This is not a good job of conveying my message, but the background, top picture is Kapualei at Kamalo. It is a moʻo in the mountain. This dissertation is my moʻo project. But it is also my journey story, thus the waʻa metaphor and ʻōlelo noʻeau in my abstract, which I know is not an abstract, but the text is my place holder right now to ground me.
Often when there are large pieces to write, and even when there are small pieces to write, I need to start with my metaphor. Is it bad that I am mixing metaphors. Yes, I think so. But I have faith that in the end when I am ready to go, the appropriate manaʻo will come forward. Until then, hereʻs the moʻolelo i hoʻopōkole ʻia.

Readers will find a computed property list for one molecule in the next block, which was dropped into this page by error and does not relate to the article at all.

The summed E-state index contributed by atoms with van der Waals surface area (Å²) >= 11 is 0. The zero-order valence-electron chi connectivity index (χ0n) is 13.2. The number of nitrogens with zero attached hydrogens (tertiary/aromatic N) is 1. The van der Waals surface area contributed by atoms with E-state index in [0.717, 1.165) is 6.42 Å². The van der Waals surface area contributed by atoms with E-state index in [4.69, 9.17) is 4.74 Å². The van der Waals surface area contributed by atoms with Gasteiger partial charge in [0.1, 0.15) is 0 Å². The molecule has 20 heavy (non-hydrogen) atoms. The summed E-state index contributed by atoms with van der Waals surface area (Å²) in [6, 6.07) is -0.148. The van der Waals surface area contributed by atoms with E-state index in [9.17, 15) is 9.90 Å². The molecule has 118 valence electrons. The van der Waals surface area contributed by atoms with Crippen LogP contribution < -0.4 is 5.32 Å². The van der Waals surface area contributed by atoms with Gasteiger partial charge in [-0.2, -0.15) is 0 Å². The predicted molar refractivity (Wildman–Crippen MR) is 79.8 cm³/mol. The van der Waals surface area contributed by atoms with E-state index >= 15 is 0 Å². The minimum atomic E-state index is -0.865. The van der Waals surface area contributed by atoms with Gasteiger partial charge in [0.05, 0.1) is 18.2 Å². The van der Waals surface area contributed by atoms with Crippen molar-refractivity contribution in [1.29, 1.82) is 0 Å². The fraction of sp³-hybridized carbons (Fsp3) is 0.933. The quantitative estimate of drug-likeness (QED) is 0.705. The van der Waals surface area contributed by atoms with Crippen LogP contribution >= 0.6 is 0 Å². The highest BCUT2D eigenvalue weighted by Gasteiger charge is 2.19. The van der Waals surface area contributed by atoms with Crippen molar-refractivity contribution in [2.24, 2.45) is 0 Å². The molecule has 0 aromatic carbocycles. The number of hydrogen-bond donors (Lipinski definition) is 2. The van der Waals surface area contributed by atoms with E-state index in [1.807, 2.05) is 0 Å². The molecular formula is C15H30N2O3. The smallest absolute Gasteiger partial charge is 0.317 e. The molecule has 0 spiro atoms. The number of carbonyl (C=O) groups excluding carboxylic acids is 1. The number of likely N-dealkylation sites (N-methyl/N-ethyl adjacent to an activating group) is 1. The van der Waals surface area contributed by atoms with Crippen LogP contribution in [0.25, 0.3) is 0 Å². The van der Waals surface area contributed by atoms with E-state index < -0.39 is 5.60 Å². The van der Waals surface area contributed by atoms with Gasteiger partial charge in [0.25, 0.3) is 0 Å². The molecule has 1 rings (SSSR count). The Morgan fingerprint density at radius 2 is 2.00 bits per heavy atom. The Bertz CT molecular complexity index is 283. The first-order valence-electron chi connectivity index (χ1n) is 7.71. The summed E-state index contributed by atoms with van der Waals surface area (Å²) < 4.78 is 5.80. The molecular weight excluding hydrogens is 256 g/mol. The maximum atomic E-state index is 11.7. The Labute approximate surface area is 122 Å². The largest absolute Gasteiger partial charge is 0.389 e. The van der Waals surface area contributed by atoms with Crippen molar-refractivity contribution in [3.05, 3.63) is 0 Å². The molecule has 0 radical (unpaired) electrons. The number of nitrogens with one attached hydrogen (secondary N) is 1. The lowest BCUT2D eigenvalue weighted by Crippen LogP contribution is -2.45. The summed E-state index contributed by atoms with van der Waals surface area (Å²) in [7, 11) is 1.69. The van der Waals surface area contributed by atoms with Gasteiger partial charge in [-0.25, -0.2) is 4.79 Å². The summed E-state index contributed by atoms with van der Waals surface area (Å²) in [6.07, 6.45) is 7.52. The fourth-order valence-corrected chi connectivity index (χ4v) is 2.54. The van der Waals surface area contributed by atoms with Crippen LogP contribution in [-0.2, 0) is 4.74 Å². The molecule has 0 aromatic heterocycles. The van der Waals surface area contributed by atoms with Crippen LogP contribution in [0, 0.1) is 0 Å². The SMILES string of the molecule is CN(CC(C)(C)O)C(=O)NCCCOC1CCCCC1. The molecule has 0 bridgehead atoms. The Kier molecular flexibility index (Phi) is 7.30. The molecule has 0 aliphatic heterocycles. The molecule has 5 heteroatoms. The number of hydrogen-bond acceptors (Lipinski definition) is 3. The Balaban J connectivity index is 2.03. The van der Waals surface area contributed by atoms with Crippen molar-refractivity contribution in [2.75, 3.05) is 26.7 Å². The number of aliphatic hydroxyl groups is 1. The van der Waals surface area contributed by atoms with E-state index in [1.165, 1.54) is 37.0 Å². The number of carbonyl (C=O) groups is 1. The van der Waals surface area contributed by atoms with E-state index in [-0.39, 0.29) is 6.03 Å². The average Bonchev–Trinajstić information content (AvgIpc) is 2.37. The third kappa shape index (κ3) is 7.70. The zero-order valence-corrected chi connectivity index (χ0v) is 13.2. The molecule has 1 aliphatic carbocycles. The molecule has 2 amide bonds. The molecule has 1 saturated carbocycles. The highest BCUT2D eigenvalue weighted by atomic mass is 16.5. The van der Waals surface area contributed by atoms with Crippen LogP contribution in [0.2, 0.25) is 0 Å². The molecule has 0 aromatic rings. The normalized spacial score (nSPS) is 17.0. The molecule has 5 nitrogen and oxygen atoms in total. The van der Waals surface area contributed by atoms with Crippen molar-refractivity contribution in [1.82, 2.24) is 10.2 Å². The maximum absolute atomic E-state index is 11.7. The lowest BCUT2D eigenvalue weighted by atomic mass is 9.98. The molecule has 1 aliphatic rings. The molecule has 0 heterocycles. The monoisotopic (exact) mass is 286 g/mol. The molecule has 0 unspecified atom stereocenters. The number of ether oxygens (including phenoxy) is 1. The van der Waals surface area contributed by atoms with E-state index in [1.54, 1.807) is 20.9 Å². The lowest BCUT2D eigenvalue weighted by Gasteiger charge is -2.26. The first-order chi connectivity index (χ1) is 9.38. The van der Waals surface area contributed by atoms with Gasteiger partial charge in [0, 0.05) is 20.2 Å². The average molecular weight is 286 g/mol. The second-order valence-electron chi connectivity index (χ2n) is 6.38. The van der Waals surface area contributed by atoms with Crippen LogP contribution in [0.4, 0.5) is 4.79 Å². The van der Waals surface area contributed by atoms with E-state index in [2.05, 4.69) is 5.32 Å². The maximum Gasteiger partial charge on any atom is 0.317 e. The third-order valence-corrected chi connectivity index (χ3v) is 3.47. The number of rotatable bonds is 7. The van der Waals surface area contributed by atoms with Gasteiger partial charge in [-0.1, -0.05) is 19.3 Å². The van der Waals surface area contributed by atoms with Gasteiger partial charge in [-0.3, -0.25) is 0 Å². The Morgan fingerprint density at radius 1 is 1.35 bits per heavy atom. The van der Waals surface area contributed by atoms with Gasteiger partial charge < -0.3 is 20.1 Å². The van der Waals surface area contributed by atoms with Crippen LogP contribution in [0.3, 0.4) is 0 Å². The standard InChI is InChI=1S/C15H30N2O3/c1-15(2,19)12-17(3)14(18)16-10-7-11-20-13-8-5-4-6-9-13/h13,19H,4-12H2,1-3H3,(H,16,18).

Moʻolelo i hoʻopōkole ʻia – Abstract
This journey is about the heeding of the steersman’s call, “E kaupē aku nō i ka hoe” (put forward the paddle). “E kō mai nō i ka hoe, e hoe” (draw the paddle toward you, paddle). I put my mind, body, and spirit into a collective position on the goal, the destination. “E lauhoe a pae aku ka waʻa” (to paddle together until the canoe lands).
This is just one journey towards a Hawaiian indigenous educational framework. Kanaʻiaupuni and Kawaiaeʻa (2008) have called out to dig our paddles into the waves and paddle forward. This is our journey in the Hawaiian educational experience. This is the story of our alignment of culture-based education and the alignment of school goals and practices. These are our collective voices telling the story of our outcomes; and the communities and populations that we serve. Hoe.